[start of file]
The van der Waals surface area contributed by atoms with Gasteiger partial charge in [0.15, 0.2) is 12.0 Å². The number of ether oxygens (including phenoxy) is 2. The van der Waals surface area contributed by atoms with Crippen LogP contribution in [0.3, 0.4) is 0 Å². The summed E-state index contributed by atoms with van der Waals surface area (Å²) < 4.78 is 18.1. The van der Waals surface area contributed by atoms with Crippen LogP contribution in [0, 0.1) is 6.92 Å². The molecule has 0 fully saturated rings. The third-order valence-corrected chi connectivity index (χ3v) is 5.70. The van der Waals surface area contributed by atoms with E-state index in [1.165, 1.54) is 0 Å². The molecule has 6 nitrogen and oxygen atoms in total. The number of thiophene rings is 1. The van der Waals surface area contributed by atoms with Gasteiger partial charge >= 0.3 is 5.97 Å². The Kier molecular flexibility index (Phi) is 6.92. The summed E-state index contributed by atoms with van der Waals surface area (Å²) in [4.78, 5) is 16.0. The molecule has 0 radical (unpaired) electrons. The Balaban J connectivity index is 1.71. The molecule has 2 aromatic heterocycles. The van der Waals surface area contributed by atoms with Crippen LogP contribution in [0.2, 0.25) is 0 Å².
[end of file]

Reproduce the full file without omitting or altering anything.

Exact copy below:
The van der Waals surface area contributed by atoms with Gasteiger partial charge in [0.15, 0.2) is 12.0 Å². The number of ether oxygens (including phenoxy) is 2. The van der Waals surface area contributed by atoms with Crippen LogP contribution in [0.3, 0.4) is 0 Å². The summed E-state index contributed by atoms with van der Waals surface area (Å²) < 4.78 is 18.1. The van der Waals surface area contributed by atoms with Crippen LogP contribution in [0, 0.1) is 6.92 Å². The molecule has 0 fully saturated rings. The third-order valence-corrected chi connectivity index (χ3v) is 5.70. The van der Waals surface area contributed by atoms with E-state index in [1.165, 1.54) is 0 Å². The molecule has 6 nitrogen and oxygen atoms in total. The number of thiophene rings is 1. The van der Waals surface area contributed by atoms with Gasteiger partial charge >= 0.3 is 5.97 Å². The Kier molecular flexibility index (Phi) is 6.92. The summed E-state index contributed by atoms with van der Waals surface area (Å²) in [4.78, 5) is 16.0. The molecule has 0 radical (unpaired) electrons. The Balaban J connectivity index is 1.71. The molecule has 2 aromatic heterocycles. The van der Waals surface area contributed by atoms with Crippen LogP contribution in [0.2, 0.25) is 0 Å².